Weight Loss Support - How oreos got me to thinking about my relationship with food




berryblondeboys
07-11-2011, 12:07 PM
I detailed more in my blog today, but it's interesting how a single food can trigger so much.

On Saturday I ate a single oreo. I very rarely grab a sweet nothing and I knew when I did it that it wasn't a great decision, but I also didn't beat myself up about it. A single cookie was not going to be a problem.

Later, I was tempted by another one and before taking a second, I looked up the calories as I track everything. How did I forget they were 75 calories PER cookie? Wow! I used to eat an entire package of these in one day. How many cookies are in a package? About 30. Regular oreos are 80 calories per cookie, so that's 2400 calories in JUST cookies.

Of course, that wouldn't be all I ate for the day. I often times needed something salty to offset the sweetness. So, besides the oreos I would eat Cheetos Cheese Puffs - the entire bag. So, that's about another 2000 calories. THEN, I would eat a big dinner with my family in the evening. So, on average, I was eating 5000 calories a day several times a week. And all that crap!!!

I couldn't ever stop at eating ONE oreo before - ever. In college my roommate would sometimes buy oreos. She would eat one a day. If she went away on weekends, I would eat them all and then would need to go and buy her a new package and eat down to where she was in the package to make it look untouched. Can you say trouble with food?

Yesterday, my family was eating ice cream. I made our ice cream. I had one tablespoon - just enough to give me a taste. That's all I needed or wanted. Years ago? I would sneak a carton of Ben and Jerry's ice cream and eat it in one day. Calories in that? 1080. In one tablespoon of my eggless ice cream? About 25. And it's enough. I don't 'need' the entire package.

Eating lower carb has definitely helped with not needing tons of carbs. I don't crave them as much, but I also got a better relationship with food over time.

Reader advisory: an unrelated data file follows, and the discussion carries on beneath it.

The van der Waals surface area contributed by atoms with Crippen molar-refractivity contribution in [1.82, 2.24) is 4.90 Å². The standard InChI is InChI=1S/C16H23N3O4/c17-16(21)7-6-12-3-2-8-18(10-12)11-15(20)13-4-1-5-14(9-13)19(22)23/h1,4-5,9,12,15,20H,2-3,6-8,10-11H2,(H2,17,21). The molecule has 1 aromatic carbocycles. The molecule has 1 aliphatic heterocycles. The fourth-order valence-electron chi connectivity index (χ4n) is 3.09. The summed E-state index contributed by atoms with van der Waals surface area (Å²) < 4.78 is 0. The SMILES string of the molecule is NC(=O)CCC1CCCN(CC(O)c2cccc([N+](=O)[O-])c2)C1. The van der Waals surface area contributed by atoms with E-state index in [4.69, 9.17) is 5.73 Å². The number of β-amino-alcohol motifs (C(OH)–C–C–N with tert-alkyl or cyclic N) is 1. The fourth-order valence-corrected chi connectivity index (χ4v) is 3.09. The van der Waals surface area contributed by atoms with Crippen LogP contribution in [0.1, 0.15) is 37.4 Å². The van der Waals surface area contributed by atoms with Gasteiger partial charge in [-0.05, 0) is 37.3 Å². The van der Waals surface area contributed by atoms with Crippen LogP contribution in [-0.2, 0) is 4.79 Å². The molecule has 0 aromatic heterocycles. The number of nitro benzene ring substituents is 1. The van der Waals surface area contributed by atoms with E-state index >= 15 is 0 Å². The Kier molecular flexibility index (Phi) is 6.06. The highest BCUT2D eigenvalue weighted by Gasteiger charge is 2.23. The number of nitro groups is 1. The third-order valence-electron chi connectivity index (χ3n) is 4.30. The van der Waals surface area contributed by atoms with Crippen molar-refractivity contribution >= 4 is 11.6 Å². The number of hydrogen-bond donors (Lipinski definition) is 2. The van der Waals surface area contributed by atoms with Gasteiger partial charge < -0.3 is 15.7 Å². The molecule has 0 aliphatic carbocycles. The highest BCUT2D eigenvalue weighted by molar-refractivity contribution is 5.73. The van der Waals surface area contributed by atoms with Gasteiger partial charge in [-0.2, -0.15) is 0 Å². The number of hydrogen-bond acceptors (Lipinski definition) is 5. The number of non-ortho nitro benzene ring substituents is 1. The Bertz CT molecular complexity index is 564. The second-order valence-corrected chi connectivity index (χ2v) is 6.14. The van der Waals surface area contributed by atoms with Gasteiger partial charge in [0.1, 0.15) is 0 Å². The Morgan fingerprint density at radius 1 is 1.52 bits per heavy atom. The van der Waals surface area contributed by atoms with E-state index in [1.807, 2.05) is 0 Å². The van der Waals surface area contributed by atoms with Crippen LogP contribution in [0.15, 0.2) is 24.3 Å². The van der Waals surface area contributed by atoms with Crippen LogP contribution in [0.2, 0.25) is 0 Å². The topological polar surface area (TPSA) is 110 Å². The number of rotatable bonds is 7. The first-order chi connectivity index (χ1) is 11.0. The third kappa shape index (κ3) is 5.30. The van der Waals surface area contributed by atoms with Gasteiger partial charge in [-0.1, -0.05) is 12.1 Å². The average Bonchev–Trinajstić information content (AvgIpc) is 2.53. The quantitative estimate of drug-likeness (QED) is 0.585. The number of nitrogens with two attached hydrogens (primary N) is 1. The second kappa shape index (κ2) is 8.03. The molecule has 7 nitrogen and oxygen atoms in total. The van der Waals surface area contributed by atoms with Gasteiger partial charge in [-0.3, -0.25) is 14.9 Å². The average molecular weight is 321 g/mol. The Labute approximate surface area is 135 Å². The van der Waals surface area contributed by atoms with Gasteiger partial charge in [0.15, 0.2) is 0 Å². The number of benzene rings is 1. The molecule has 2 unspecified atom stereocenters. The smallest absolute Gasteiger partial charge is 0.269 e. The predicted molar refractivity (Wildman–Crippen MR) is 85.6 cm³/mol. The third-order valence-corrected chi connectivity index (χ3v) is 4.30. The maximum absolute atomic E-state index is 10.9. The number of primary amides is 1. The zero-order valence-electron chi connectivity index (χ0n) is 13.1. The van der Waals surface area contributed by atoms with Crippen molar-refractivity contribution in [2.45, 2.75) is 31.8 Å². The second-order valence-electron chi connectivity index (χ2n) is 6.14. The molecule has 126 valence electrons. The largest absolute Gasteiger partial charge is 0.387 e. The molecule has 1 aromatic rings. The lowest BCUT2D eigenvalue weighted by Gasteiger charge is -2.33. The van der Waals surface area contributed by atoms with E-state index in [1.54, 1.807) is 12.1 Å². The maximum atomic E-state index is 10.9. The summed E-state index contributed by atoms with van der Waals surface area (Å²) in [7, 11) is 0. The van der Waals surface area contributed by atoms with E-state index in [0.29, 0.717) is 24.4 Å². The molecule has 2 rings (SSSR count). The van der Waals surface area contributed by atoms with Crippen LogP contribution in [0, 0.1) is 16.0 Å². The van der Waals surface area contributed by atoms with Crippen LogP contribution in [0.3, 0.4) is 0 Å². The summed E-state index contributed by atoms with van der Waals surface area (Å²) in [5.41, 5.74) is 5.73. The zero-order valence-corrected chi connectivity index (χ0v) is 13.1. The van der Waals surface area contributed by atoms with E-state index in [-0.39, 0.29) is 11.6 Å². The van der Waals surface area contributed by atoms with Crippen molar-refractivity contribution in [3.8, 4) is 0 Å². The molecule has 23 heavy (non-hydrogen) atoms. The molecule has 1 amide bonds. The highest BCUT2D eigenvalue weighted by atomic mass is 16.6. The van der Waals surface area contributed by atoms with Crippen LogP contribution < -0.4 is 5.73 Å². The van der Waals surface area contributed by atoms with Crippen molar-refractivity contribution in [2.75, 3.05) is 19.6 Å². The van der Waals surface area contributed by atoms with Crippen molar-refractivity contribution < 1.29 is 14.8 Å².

I wish I knew exactly how I got over the emotional eating. I have no idea. It just slowly evolved. Then my eating became more of a "survive the day" need. I had a child who didn't sleep and to make it through the day, I needed lots of caffeine and lots of quick releasing carbs. Waking 5-7 times a night for 4 years is a doozy. As soon as I started sleeping? I didn't need the junk any more.

I keep reading over and over from people here that failures in weight loss can eventually lead to success and I'm beginning to understand that. My first weight loss journey was a starvation diet with heavy exercise. Lasted a month and I gained more than I lost. Second weight loss journey I was doing everything textbook, and weight watchers, but I was still emotionally eating and would sneak food for little treats a day after weigh in. I wasn't treating it as a life journey, but a temporary thing I had to do. I did a feeble attempt one other time and it was a "I just need to exercise, what I eat doesn't matter." And while I was getting fitter, I didn't lose any weight.

Along the way, I've learned to slow down my re-entry to exercise to prevent injury. I've learned that I can't just exercise, it needs to be diet too. I've learned that keeping myself open and honest about food is key - no hiding my snacking and being accountable for it, even on bad days. And I've learned that eating lower carb makes me feel better, not deprived.